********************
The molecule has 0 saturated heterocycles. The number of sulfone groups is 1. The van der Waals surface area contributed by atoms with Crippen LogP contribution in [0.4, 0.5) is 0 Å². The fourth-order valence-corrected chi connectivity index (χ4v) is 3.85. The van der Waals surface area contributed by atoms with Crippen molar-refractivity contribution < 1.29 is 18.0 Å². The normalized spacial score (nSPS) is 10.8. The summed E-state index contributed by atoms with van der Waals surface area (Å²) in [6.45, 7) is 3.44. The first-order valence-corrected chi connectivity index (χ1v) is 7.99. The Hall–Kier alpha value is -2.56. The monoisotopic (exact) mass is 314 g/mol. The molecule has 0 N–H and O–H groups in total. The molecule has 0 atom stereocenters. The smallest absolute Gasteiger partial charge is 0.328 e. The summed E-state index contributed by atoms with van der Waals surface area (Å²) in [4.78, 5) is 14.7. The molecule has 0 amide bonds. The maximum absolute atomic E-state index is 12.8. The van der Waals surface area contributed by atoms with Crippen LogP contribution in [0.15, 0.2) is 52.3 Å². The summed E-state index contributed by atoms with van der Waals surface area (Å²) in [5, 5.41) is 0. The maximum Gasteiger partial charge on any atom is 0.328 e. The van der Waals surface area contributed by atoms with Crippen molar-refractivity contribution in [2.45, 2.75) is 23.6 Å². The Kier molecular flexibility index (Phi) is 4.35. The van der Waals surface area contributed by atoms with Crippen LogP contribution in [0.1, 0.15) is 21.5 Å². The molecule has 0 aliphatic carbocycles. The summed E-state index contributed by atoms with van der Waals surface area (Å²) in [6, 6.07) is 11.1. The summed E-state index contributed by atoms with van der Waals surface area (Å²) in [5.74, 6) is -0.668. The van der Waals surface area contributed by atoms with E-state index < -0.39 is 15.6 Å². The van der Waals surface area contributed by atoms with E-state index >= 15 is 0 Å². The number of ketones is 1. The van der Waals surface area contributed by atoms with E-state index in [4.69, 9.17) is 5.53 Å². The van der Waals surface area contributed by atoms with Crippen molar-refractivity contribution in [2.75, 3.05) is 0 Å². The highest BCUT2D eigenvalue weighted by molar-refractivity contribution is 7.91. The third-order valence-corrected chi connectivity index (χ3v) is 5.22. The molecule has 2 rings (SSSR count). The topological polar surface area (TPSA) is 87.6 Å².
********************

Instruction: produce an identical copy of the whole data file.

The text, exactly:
The molecule has 0 saturated heterocycles. The number of sulfone groups is 1. The van der Waals surface area contributed by atoms with Crippen LogP contribution in [0.4, 0.5) is 0 Å². The fourth-order valence-corrected chi connectivity index (χ4v) is 3.85. The van der Waals surface area contributed by atoms with Crippen molar-refractivity contribution < 1.29 is 18.0 Å². The normalized spacial score (nSPS) is 10.8. The summed E-state index contributed by atoms with van der Waals surface area (Å²) in [6.45, 7) is 3.44. The first-order valence-corrected chi connectivity index (χ1v) is 7.99. The Hall–Kier alpha value is -2.56. The monoisotopic (exact) mass is 314 g/mol. The molecule has 0 N–H and O–H groups in total. The molecule has 0 atom stereocenters. The smallest absolute Gasteiger partial charge is 0.328 e. The summed E-state index contributed by atoms with van der Waals surface area (Å²) in [4.78, 5) is 14.7. The molecule has 0 amide bonds. The maximum absolute atomic E-state index is 12.8. The van der Waals surface area contributed by atoms with Crippen LogP contribution in [0.15, 0.2) is 52.3 Å². The summed E-state index contributed by atoms with van der Waals surface area (Å²) in [5, 5.41) is 0. The maximum Gasteiger partial charge on any atom is 0.328 e. The van der Waals surface area contributed by atoms with Crippen molar-refractivity contribution in [2.45, 2.75) is 23.6 Å². The Kier molecular flexibility index (Phi) is 4.35. The van der Waals surface area contributed by atoms with Crippen LogP contribution in [0.1, 0.15) is 21.5 Å². The molecule has 0 aliphatic carbocycles. The summed E-state index contributed by atoms with van der Waals surface area (Å²) in [6, 6.07) is 11.1. The summed E-state index contributed by atoms with van der Waals surface area (Å²) in [5.74, 6) is -0.668. The van der Waals surface area contributed by atoms with E-state index < -0.39 is 15.6 Å². The van der Waals surface area contributed by atoms with E-state index >= 15 is 0 Å². The number of ketones is 1. The van der Waals surface area contributed by atoms with E-state index in [4.69, 9.17) is 5.53 Å². The van der Waals surface area contributed by atoms with Crippen molar-refractivity contribution in [2.75, 3.05) is 0 Å². The highest BCUT2D eigenvalue weighted by molar-refractivity contribution is 7.91. The third-order valence-corrected chi connectivity index (χ3v) is 5.22. The molecule has 2 rings (SSSR count). The topological polar surface area (TPSA) is 87.6 Å².